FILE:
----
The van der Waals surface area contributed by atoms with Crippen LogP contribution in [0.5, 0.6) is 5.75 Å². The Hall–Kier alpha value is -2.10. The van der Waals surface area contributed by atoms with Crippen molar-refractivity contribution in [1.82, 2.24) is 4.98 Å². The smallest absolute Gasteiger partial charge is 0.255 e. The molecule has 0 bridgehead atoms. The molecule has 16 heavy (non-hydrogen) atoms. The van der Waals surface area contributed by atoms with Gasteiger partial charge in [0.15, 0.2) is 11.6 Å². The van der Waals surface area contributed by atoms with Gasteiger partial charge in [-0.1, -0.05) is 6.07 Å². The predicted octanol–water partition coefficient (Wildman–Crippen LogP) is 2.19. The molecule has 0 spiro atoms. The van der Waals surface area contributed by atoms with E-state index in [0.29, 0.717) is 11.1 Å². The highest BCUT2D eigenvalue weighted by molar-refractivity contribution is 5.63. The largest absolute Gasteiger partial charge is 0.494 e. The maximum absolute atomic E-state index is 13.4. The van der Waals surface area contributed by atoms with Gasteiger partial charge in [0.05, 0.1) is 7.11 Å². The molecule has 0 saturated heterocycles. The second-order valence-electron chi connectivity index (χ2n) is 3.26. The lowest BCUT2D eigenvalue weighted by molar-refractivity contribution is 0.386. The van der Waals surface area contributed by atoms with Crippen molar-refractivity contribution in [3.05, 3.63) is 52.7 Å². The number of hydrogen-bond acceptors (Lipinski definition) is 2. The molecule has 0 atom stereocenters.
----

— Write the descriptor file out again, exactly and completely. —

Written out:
The van der Waals surface area contributed by atoms with Crippen LogP contribution in [0.5, 0.6) is 5.75 Å². The Hall–Kier alpha value is -2.10. The van der Waals surface area contributed by atoms with Crippen molar-refractivity contribution in [1.82, 2.24) is 4.98 Å². The smallest absolute Gasteiger partial charge is 0.255 e. The molecule has 0 bridgehead atoms. The molecule has 16 heavy (non-hydrogen) atoms. The van der Waals surface area contributed by atoms with Gasteiger partial charge in [0.15, 0.2) is 11.6 Å². The van der Waals surface area contributed by atoms with Gasteiger partial charge in [-0.1, -0.05) is 6.07 Å². The predicted octanol–water partition coefficient (Wildman–Crippen LogP) is 2.19. The molecule has 0 spiro atoms. The van der Waals surface area contributed by atoms with E-state index in [0.29, 0.717) is 11.1 Å². The highest BCUT2D eigenvalue weighted by molar-refractivity contribution is 5.63. The largest absolute Gasteiger partial charge is 0.494 e. The maximum absolute atomic E-state index is 13.4. The van der Waals surface area contributed by atoms with Gasteiger partial charge in [0.05, 0.1) is 7.11 Å². The molecule has 0 saturated heterocycles. The second-order valence-electron chi connectivity index (χ2n) is 3.26. The lowest BCUT2D eigenvalue weighted by molar-refractivity contribution is 0.386. The van der Waals surface area contributed by atoms with Crippen molar-refractivity contribution in [3.05, 3.63) is 52.7 Å². The number of hydrogen-bond acceptors (Lipinski definition) is 2. The molecule has 0 atom stereocenters.